What made you want to become a librarian and what do you love most about your job?
Working in a library was initially something that happened to me -- the summer after I graduated from college Susan Flannery encouraged me to take a part-time position at CPL. I worked the evening shift at the circulation desk for eight months before embarking on other things, but whenever I ran into Susan she would remind me that the library was always waiting in the wings. I came back to work full time in the Children’s Department 10 years ago and honestly now it seems like destiny.

I could answer the second question by saying that I love books, and I love the atmosphere of the library building, and I love being able to wear what I want (I did my time in the financial district. Khakis: never again). But it comes down to the people I work with and the people who visit the library: this community of book lovers, IDEA lovers, who thrive on creativity and unconventionality. You know -- weirdos and nerds.

Are you in a book club? If so, how does your group select the books?
I am in a book club that hasn’t met for a few years, but before that we met for eight years. And it is co-ed. I think book groups have an undeserved rep as solely chick lit gatherings; you can absolutely have dudes and ladies get together over books.

At the library I have run a couple of book groups for middle school kids and teens. We select the books by voting on two or three titles I describe for the group.

What is something that people may find surprising about your role as a librarian?
I think librarians have an excellent sense of what they offer the world, but too often we are preaching to the choir and not to the people who still think we’re all shushing and reclusive. Even I worried, when embarking on this career, that I might be cloistering myself away from the real world. In fact librarians are incredibly outspoken and impassioned! I mean, it’s our job to know stuff and tell as many people as possible. So because of all we learn -- or because information-sucking is our nature -- library staff have an amazing breadth of talents and interests.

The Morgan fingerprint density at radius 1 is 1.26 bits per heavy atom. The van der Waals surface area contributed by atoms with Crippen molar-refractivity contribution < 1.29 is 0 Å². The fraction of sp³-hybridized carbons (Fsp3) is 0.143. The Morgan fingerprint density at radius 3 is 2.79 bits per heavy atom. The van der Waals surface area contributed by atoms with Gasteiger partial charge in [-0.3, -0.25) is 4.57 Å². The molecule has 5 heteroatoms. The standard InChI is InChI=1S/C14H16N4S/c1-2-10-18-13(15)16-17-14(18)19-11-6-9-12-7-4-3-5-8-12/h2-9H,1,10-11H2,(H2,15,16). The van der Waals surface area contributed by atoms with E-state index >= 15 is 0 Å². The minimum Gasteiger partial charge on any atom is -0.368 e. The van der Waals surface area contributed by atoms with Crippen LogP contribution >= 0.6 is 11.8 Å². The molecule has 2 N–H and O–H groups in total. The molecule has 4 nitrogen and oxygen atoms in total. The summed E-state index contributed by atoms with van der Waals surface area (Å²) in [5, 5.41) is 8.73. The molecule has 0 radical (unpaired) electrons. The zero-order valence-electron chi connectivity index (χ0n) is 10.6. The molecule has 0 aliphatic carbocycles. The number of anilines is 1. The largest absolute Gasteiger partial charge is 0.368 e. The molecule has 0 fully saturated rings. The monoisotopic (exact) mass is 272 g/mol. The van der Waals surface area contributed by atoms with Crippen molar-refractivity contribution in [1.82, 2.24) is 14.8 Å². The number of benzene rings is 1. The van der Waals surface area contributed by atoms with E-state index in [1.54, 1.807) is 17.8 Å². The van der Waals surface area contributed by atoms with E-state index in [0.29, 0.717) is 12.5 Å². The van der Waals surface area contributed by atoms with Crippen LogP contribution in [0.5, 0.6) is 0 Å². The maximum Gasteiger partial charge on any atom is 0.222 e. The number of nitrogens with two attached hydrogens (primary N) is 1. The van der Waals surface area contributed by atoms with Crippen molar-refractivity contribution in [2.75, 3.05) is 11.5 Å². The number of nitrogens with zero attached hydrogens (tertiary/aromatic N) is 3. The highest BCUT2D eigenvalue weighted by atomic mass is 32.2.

We also have a superhuman ability to detect the presence of cake in the building, and we are frequently still around at last call. That whole It’s a Wonderful Life librarian-lonely-spinster thing? Total lie: everyone wants to hang out with librarians.

Tell us about a situation you were part of or witnessed at the library that has stuck with you over time.  The marvelous things are small and incremental -- you have to remind yourself to look for them. Like when a child in story time is seeing something in a picture book that you have forgotten how to see. Or the teenager who comes to the library every day and makes you crazy, but he or she still comes in every day and then comes back years later to say hello. So many times I couldn’t tell you what I did; I just hope I keep doing it.

You can find out more about what's going on in the Teen Room on the CPL web site or by reading the Teen Room blog.
There are always great things happening at the library! For more information on how you can get involved with the Friends and help to support our Cambridge libraries click here.

Friday, June 1, 2012

June - An Occasional Month

There's Father's Day, high school graduations, and all those tradition-minded friends and relatives who just can't resist the idea of being a June bride.  What's a gift-giver to do? 

We're undoubtably biased, but we believe that there is no better gift than a good book.  To help you out, we've offered our suggestions in the side-bar on the right.